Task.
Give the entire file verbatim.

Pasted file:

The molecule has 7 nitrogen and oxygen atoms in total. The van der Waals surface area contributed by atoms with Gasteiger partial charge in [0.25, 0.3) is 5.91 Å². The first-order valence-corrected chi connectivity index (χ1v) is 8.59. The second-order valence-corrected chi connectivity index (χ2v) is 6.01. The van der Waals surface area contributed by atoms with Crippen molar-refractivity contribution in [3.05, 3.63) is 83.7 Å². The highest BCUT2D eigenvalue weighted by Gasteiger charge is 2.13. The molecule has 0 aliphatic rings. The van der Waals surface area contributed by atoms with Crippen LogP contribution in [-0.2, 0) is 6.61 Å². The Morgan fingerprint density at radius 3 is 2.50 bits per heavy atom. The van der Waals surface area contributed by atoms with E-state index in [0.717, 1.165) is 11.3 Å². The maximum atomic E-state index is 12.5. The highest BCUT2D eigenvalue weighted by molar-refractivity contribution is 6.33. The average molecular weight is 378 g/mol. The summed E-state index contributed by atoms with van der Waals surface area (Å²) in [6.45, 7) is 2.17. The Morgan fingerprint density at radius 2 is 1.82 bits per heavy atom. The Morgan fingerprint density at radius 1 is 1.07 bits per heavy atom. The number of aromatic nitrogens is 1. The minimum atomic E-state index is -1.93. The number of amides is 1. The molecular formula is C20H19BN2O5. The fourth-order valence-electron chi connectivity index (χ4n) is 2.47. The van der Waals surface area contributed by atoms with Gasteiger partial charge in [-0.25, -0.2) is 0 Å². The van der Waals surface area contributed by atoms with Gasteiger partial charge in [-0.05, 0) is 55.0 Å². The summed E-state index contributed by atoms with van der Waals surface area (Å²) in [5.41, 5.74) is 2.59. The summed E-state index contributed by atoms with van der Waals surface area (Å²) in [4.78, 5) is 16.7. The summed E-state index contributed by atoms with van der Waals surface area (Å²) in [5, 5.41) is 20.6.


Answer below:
The molecule has 7 nitrogen and oxygen atoms in total. The van der Waals surface area contributed by atoms with Gasteiger partial charge in [0.25, 0.3) is 5.91 Å². The first-order valence-corrected chi connectivity index (χ1v) is 8.59. The second-order valence-corrected chi connectivity index (χ2v) is 6.01. The van der Waals surface area contributed by atoms with Crippen molar-refractivity contribution in [3.05, 3.63) is 83.7 Å². The highest BCUT2D eigenvalue weighted by Gasteiger charge is 2.13. The molecule has 0 aliphatic rings. The van der Waals surface area contributed by atoms with Crippen LogP contribution in [-0.2, 0) is 6.61 Å². The Morgan fingerprint density at radius 3 is 2.50 bits per heavy atom. The van der Waals surface area contributed by atoms with E-state index in [0.717, 1.165) is 11.3 Å². The maximum atomic E-state index is 12.5. The highest BCUT2D eigenvalue weighted by molar-refractivity contribution is 6.33. The average molecular weight is 378 g/mol. The summed E-state index contributed by atoms with van der Waals surface area (Å²) in [6.45, 7) is 2.17. The Morgan fingerprint density at radius 2 is 1.82 bits per heavy atom. The Morgan fingerprint density at radius 1 is 1.07 bits per heavy atom. The number of aromatic nitrogens is 1. The minimum atomic E-state index is -1.93. The number of amides is 1. The molecular formula is C20H19BN2O5. The fourth-order valence-electron chi connectivity index (χ4n) is 2.47. The van der Waals surface area contributed by atoms with Gasteiger partial charge in [-0.25, -0.2) is 0 Å². The van der Waals surface area contributed by atoms with Gasteiger partial charge in [-0.05, 0) is 55.0 Å². The summed E-state index contributed by atoms with van der Waals surface area (Å²) in [5.41, 5.74) is 2.59. The summed E-state index contributed by atoms with van der Waals surface area (Å²) in [4.78, 5) is 16.7. The summed E-state index contributed by atoms with van der Waals surface area (Å²) in [5, 5.41) is 20.6.